In undertaking her exploration, Ms. Heifetz was in part motivated by her low regard for the exams, which have long provoked controversy over their worth and prevalence, though she said she had always assumed that they were correctly prepared. Rosa Jurjevics, her daughter, is a senior at the Urban Academy Laboratory High School, a small school on the Upper East Side. It belongs to a consortium of 32 schools that educate largely poor children and that oppose the Regents exams. The consortium had a waiver that excused its students from taking the exams until last June, and it continues to battle the Education Department over the issue.
The latest round of the two-day Regents in English will be administered to seniors on June 18 and 19.
The 10 exams Ms. Heifetz reviewed contained 30 passages, and she found what she considered significant changes in 19, with minor revisions in four others. One short story and four poems appeared verbatim, she said, and she did not bother to investigate two excerpts because she did not find them literary samples to begin with. One was drawn from a motivational speech by Chuck Noll, the former Pittsburgh Steelers coach, and another was a science article on leatherback turtles.
Only once, Ms. Heifetz said, did an exam use an ellipsis to indicate that material had been cut, and in no other way did the exams suggest that words had been substituted.
Roseanne DeFabio, the Education Department's assistant commissioner for curriculum, instruction and assessment, said on Friday, "We do shorten the passages and alter the passages to make them suitable for testing situations." The changes are made to satisfy the sensitivity guidelines the department uses, so no student will be "uncomfortable in a testing situation," she said. "Even the most wonderful writers don't write literature for children to take on a test."
Ms. DeFabio said that as a result of an objection recently received from an author, the department had decided to use ellipses in future exams. She also said she thought it worthwhile that the department consider marking passages that were altered, but did not believe that it was necessary to ask authors' permission to change their work.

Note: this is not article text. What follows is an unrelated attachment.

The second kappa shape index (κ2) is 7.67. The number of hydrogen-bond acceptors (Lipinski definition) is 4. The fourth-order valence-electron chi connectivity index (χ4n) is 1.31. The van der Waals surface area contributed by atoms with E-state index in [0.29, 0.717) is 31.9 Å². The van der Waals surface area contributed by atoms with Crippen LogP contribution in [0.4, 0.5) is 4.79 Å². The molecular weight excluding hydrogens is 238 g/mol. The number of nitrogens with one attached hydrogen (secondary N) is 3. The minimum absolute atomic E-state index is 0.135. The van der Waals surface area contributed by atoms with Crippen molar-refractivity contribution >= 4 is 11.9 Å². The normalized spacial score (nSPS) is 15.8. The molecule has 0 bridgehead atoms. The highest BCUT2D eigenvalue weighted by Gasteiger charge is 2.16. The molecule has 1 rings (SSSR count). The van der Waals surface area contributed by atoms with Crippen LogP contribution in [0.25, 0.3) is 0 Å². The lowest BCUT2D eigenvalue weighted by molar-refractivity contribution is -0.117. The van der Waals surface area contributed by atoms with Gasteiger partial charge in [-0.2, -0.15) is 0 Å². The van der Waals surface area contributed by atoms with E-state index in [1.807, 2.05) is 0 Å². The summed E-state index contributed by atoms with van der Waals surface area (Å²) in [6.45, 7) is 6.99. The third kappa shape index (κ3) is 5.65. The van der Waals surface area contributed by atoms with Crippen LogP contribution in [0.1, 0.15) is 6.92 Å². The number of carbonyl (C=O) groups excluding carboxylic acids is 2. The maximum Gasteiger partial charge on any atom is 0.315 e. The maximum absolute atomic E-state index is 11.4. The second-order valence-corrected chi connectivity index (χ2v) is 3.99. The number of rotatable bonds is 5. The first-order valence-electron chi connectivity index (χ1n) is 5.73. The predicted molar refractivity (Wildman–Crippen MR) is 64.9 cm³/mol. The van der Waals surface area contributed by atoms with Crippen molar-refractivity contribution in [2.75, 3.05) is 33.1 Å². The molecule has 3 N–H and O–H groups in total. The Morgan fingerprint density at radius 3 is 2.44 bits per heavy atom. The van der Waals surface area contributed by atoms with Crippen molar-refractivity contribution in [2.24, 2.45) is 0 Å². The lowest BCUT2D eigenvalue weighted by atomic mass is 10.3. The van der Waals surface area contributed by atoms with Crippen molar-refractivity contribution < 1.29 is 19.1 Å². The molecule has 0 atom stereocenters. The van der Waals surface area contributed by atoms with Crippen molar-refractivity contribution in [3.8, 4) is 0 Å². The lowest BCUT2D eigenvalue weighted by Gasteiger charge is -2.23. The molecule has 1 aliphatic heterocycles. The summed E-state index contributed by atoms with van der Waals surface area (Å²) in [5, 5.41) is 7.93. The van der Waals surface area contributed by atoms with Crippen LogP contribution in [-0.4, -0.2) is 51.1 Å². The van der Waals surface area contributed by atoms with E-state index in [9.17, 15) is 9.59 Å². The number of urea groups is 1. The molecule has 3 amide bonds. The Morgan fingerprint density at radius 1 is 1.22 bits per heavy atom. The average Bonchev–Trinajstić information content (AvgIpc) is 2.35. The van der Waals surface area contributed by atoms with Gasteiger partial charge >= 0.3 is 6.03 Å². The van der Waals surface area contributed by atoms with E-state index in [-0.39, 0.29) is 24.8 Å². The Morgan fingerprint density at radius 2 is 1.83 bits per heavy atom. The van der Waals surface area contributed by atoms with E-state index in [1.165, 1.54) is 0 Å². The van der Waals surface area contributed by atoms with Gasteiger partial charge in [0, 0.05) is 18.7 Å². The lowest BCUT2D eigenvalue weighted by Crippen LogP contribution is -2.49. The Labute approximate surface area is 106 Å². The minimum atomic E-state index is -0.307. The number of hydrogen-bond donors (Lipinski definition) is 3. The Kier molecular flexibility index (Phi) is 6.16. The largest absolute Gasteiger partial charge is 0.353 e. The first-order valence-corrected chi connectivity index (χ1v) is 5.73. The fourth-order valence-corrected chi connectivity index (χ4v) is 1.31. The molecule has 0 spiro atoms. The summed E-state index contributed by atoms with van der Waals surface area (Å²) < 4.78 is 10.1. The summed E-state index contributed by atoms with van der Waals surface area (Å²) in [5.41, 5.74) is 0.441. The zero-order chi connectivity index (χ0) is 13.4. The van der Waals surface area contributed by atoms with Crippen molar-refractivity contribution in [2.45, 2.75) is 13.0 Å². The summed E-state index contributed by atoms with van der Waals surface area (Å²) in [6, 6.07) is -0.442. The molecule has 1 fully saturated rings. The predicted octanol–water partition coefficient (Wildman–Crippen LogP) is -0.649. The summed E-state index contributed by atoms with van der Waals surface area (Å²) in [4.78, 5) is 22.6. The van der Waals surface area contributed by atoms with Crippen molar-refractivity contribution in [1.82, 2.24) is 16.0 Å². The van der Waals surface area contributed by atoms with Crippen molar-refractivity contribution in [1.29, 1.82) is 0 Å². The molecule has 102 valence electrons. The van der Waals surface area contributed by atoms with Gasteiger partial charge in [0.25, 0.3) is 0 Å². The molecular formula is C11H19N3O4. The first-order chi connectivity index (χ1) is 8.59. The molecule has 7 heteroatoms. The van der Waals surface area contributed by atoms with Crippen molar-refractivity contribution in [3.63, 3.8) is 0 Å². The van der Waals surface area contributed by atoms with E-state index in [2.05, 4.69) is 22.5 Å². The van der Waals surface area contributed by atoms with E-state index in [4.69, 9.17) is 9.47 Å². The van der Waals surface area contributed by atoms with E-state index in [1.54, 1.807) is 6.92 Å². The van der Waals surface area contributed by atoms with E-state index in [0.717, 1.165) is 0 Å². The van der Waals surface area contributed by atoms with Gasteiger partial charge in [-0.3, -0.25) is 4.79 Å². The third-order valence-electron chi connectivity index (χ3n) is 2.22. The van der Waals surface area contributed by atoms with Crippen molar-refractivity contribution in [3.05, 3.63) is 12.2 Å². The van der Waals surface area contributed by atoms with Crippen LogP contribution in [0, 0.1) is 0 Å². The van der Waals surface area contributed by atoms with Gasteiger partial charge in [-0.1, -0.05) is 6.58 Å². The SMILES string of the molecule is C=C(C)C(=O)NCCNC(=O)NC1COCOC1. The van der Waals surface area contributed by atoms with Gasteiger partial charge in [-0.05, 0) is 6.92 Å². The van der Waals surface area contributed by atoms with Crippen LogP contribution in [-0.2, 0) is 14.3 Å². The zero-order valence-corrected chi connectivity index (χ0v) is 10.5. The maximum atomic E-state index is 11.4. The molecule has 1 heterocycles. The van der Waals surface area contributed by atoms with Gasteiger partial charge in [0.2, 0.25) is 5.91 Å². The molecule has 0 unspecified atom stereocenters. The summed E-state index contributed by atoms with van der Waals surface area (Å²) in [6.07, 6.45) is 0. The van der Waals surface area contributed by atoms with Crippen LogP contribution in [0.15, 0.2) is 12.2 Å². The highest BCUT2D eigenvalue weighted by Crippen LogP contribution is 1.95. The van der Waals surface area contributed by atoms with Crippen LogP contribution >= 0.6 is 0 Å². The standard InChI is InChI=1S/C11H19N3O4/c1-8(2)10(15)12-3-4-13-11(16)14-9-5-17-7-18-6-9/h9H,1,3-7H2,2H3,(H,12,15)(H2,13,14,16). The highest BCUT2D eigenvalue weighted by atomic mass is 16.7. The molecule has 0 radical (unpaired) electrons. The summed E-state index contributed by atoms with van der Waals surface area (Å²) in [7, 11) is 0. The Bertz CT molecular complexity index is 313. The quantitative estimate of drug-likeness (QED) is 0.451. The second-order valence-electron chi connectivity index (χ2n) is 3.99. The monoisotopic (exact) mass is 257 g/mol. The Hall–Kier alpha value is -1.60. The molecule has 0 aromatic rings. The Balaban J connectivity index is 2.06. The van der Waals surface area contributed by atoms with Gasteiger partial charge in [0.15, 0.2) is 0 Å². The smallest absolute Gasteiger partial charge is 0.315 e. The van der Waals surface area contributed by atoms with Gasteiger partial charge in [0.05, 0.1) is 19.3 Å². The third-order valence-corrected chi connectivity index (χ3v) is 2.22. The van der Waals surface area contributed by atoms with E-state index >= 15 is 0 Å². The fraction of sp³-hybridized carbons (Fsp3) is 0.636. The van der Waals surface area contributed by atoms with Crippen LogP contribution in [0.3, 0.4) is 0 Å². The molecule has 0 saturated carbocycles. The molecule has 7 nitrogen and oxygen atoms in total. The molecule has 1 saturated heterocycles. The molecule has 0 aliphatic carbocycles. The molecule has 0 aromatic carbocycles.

One passage was derived from Frank Conroy's memoir, "Stop-Time." The changes include replacing "hell" with "heck" in one sentence and excising references to sex, religion, nudity and potential violence (in the form of the declared intent of two boys to kill a snake) that are essential to an understanding of the passage.
"I was just completely shocked," Mr. Conroy said. "It's going through and taking out the flavor of the month. It's terrible."
A number of the writers and scholars Ms. Heifetz contacted have written indignant letters that have also been submitted to the education commissioner. Mr. Conroy wrote in part: "Who are these people who think they have a right to `tidy up' my prose? The New York State Political Police? The Correct Theme Authority?"
Cathy Popkin, Lionel Trilling professor in the humanities at Columbia, wrote: "I implore you to put a stop to the scandalous practice of censoring literary texts, ostensibly in the interest of our students. It is dishonest. It is dangerous. It is an embarrassment. It is the practice of fools."
Ms. Heifetz, 41, of Park Slope, Brooklyn, is married to a publisher and has roots herself in the writing world. She graduated with a degree in English from Harvard and earned a master's degree in English from New York University. In the past, she has worked as a fact checker, writer and editor. She is a co-chairwoman of the Parents' Coalition to End High Stakes Testing, which advocates an alterative to the Regents.
She got onto this literary mischief when she noticed an excerpt on a Regents test identified as being from a speech by the author Anne Lamott. Ms. Heifetz knew her work and doubted that it had been part of a speech. She went to her bookshelf and plucked off a copy of "Bird by Bird," and found the passage, but it did not match the Regents excerpt. Among other things, a line that read "She's gay!" was deleted.
Soon after, Ms. Heifetz looked at another test and saw an excerpt from Isaac Bashevis Singer that seemed incorrect, because it was barren of references to Jews or Gentiles. She checked it and found that it had been substantially changed.
With some help from her husband, Juris Jurjevics, the publisher of Soho Press, she contacted the authors or publishers and found that none had consented to the use or the changes.
Annie Dillard was one of them. Responding to the removal of the racial context of her passage, she wrote to the state, "What could be the purpose of an exercise testing students on such a lacerated passage one which, finally, is neither mine nor true to my lived experience?"